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What is ADHD

 

ADHD (Attention Deficit/Hyperactivity Disorder) is a condition that impacts adults as well as children.

The NICE Clinical Guidelines, No. 72 states that “The definitions of ADHD and hyperkinetic disorder are based on maladaptively high levels of impulsivity, hyperactivity and inattention. They are all based on observations about how children behave: ‘impulsivity’ signifies premature and thoughtless actions; ‘hyperactivity’ a restless and shifting excess of movement; and ‘inattention’ is a disorganised style preventing sustained effort.”

ADHD is more commonly known as a childhood disorder, however, it is neurological condition that continues to cause difficulties in adulthood.  The understanding of ADHD in Ireland and the UK is extremely minimal and in many case remains undiagnosed.  Untreated ADHD in adulthood has been linked to greater risk of alcohol and substance abuse, emotional problems and problems with relationships as well as difficulties maintaining jobs.  All these problems collectively can lead to severe depression and anxiety and a feeling of having failed to meet potential. 

Predominantly inattentive ADHD:     Inattention is the main presenting problem. The child or adult will have great diffuiculty  focusing on details they make careless mistakes due to failing to maintain attention on the activity, they appear not to  listening, often do not follow the instructions have difficulty organizing tasks, easily distracted, often forgotten, known as daydreamers etc.

Predominantly hyperactive/impulsive ADHD:      Hyperactive and impulsive behaviours are clearly apparent.  May appear fidgety , have difficulty sitting still and many talk excessively.  The person usually exhibits  incessant movements with hands or feet.   Inattention may be present as well, though generally not as obvious.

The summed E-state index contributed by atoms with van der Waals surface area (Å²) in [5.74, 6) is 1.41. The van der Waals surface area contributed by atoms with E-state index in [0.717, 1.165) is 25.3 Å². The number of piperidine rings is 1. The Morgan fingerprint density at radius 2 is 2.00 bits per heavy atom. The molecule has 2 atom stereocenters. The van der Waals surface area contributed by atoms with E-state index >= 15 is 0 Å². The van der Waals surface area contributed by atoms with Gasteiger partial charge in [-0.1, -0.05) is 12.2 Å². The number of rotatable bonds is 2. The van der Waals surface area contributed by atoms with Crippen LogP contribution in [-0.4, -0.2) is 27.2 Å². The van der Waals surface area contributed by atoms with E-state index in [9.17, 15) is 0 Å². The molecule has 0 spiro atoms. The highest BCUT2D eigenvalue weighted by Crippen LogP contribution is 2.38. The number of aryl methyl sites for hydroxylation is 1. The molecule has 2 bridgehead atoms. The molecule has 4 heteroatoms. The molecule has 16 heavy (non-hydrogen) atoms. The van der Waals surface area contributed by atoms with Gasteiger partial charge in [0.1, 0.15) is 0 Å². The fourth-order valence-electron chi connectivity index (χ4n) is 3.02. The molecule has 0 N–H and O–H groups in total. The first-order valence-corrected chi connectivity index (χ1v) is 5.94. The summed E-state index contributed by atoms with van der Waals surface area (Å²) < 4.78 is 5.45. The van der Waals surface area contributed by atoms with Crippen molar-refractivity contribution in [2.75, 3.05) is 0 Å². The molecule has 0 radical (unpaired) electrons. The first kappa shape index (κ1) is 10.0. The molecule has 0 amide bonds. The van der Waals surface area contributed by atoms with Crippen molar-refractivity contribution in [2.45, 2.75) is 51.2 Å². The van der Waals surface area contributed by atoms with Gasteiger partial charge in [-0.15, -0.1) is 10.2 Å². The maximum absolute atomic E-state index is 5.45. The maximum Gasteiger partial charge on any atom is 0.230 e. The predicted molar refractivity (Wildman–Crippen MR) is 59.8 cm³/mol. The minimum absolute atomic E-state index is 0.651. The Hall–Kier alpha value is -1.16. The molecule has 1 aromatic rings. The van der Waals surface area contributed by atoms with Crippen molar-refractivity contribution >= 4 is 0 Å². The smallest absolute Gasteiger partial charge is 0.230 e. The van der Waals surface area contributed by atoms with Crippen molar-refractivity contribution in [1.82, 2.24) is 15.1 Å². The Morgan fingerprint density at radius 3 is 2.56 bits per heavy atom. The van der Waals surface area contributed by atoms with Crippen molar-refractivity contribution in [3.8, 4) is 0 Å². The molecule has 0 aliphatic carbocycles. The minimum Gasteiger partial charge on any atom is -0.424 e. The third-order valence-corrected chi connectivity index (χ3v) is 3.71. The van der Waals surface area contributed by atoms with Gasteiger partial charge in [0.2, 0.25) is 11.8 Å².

Combined ADHD: All three ADHD traits of  hyperactivity, inattention and impulsivity are present and causing the person difficulties in equal measure.

Common traits of Adult ADHD

 

• Lack of organisation

• Inability to concentrate

• Frustration

• Forgetfulness and poor memory

• Poor self-discipline

• Inability to establish and maintain a routine

• Confusion, trouble thinking clearly

• Constantly losing or misplacing things

• Difficulty in finding and keeping jobs

• Depression, low self-esteem

• Blurting out responses; poor social timing in dialogue

• Irritability, impatience 

•Difficulty controlling temper

•Difficulty managing paperwork on jobs

•Greater than average tendency toward substance abuse

•Tendency toward impulsivity; making decisions without careful long-term planning

•Tendency to be either over-active or under-active


“Education and knowledge about the disorder is more powerful than anything else you do. Teaching people about their disorder is crucial. Our studies show it actually changes more behavior than the active treatment. It  gives people (teachers, family members, employers) knowledge from which they can reframe their understanding of sufferers. That's a very powerful act. So much change takes place just from giving people accurate information.”

 

  Russell A Barkley, PhD (Cape Cod Lecture Series, 2001)